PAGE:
This type of German sausage can safe be eaten right away, even cold, but may also be heated if desired. Some varieties that will fall under this category would be Leberwurst, Kochmettwurst, and Blutwurst.
Tips in Cooking Sausages
A knowledge of this basic classification of German sausages would certainly get you all set with confidence in serving them or incorporating them into your next recipe.
Here would be some kitchen tips based on the given characteristics for each category:
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Picking the Best Types of German Sausages
Picking the best types of German sausage can be tough because all of the are delicious and unique in their own way. This question is no different to being asked of which Swiss cheese you should use. With the wide selection available, it boils down to personal preference.
The Frankfurter is the popular pick, but Wurstchens is the better pick in my opinion. Wurstchens are not a category on its own and may come from one of the four primary ones discussed above.
They are by definition, relatively little sausages named after the German term Wurst, meaning small.
Due to the convenience of practically eating these little sausages anytime, anywhere, Wurstchens are among the most famous types of German sausages. They can be had anywhere from a meal to in-between-meal snacks. Here are the most distinct varieties that fall under this sub-category:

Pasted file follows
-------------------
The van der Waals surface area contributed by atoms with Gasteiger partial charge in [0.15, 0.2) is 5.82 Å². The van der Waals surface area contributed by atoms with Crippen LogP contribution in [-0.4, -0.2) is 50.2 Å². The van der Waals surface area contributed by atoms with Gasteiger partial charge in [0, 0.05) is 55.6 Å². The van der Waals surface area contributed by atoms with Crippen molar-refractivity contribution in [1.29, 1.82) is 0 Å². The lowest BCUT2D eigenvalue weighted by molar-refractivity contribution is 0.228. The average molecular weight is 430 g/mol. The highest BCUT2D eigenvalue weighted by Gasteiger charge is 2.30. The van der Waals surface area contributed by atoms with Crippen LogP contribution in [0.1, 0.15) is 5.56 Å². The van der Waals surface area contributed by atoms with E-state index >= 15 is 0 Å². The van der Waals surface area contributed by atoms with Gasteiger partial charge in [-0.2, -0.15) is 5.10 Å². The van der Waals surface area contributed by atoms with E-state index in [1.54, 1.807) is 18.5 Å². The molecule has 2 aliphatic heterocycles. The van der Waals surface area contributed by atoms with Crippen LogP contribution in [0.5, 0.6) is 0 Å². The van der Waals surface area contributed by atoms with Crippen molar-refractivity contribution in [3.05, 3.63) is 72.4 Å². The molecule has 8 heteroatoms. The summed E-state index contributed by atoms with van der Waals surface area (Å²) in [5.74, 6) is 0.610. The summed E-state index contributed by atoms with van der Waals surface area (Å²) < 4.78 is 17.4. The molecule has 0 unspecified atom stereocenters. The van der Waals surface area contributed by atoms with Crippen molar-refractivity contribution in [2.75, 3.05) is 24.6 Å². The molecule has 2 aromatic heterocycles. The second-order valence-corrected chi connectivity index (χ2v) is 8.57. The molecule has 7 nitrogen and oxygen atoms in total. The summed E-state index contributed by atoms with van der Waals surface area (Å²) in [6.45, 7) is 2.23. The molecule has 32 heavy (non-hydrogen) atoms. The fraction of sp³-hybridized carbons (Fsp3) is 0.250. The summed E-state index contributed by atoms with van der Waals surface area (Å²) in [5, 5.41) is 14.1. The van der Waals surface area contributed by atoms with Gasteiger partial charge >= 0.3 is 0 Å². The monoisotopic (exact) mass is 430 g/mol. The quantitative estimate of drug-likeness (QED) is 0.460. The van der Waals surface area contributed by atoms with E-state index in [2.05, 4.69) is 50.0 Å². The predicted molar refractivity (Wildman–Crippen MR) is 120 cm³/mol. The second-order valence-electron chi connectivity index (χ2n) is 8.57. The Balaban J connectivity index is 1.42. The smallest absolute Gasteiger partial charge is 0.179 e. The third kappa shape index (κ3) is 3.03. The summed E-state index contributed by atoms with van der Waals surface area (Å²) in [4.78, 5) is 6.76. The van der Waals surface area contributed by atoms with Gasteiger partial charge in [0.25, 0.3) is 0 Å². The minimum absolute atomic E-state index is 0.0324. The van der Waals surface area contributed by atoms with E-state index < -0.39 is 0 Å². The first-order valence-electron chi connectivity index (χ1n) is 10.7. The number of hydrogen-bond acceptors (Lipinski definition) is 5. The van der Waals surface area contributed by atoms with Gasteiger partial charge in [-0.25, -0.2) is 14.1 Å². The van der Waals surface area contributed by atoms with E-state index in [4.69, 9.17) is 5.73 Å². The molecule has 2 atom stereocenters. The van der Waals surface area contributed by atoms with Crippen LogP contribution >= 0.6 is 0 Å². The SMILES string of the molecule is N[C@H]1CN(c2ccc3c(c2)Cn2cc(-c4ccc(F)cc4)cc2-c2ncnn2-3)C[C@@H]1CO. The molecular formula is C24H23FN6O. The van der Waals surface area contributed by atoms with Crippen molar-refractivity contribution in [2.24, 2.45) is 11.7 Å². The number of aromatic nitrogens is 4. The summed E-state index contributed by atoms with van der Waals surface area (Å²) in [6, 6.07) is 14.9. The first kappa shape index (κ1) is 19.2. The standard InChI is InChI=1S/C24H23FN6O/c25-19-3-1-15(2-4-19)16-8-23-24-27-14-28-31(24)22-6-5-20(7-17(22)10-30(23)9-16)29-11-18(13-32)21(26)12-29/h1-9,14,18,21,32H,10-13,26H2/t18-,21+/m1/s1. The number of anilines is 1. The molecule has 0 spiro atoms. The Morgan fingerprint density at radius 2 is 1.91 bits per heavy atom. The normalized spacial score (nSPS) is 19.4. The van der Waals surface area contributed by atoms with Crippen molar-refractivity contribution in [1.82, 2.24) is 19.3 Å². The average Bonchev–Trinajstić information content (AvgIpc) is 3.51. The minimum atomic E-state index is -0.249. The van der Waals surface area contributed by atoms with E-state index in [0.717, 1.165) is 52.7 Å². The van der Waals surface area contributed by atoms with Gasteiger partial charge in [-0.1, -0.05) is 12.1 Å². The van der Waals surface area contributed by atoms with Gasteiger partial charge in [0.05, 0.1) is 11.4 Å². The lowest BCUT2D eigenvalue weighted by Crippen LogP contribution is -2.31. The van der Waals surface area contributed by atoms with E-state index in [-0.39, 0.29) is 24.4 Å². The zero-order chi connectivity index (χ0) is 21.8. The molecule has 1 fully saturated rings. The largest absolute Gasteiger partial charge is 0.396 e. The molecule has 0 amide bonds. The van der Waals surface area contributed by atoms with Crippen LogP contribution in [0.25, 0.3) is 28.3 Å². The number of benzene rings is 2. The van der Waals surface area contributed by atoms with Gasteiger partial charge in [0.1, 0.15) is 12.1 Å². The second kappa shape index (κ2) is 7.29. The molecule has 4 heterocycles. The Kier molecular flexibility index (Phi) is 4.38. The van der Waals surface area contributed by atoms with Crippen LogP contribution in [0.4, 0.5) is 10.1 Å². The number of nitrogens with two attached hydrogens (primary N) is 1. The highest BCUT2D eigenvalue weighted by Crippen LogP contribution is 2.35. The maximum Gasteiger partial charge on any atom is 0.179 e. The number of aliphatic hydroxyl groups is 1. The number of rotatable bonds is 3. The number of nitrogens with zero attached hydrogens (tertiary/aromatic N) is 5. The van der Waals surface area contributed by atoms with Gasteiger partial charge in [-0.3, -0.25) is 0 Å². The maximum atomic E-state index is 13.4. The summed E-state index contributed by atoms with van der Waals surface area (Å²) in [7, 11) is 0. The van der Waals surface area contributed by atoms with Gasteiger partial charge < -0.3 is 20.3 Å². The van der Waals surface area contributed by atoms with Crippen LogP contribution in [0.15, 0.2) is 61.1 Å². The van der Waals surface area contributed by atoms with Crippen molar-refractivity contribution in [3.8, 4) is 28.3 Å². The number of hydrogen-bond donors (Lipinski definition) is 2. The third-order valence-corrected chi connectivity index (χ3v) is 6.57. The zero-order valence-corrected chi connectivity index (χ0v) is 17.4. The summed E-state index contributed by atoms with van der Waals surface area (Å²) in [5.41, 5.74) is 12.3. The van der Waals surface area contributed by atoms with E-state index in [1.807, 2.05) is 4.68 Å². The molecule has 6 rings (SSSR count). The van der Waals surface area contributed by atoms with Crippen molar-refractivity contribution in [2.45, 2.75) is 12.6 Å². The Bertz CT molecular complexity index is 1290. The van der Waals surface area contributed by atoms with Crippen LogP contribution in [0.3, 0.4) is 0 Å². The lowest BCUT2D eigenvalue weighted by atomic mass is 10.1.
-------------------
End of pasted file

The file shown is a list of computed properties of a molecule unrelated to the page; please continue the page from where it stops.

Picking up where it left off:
Weisswurst – The White Garman Sausage
Here’s one interesting type of sausage worth mentioning on its own. Weisswursts, or white German sausages as the name translates to in English (Weiss means white).
A Weisswurst is typically made out of beef, veal, and pork that is finely minced; then seasoned with parsley, lemon, mace, onions, ginger, and cardamom.
So what makes these sausages worth the extra mention? Well, they are white for one reason, but there’s actually more to this rather extraordinary color.
Today, these white German sausages are parboiled before their sale, putting them under the category of Bruhwursts. They have to be heated once more to cook thoroughly before eating, and sidelines like a salty pretzel and a dollop of sweet mustard are a good combination to serve together.
And....Oktoberfest is where you are going to get a lot and lot of these white German sausages and many other local delicious delicacies.
I honestly haven’t sampled close to the 1,500 types of German sausages available, but whenever I have a chance I will try out as many types of German sausages as possible since I love sausages.
Let me know if you have any good recommendation, and probably your suggestion might just help me to pick the next best German sausage to serve for my next BBQ round, for which I’ll thank you in advance!
And if you going to Germany soon, watch this short video on what sausages to eat while in Germany.
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The post Introducing the 4 Best Types of German Sausages (White German Sausage & More) appeared first on Gordan Ladd's Kitchen.
I've been the cooking for my family since 2009, and my passion for cooking grew stronger each day. Whenever I have time, I love to blog about my culinary experiences and how my kitchen has trained me to become a better chef for my family and friends.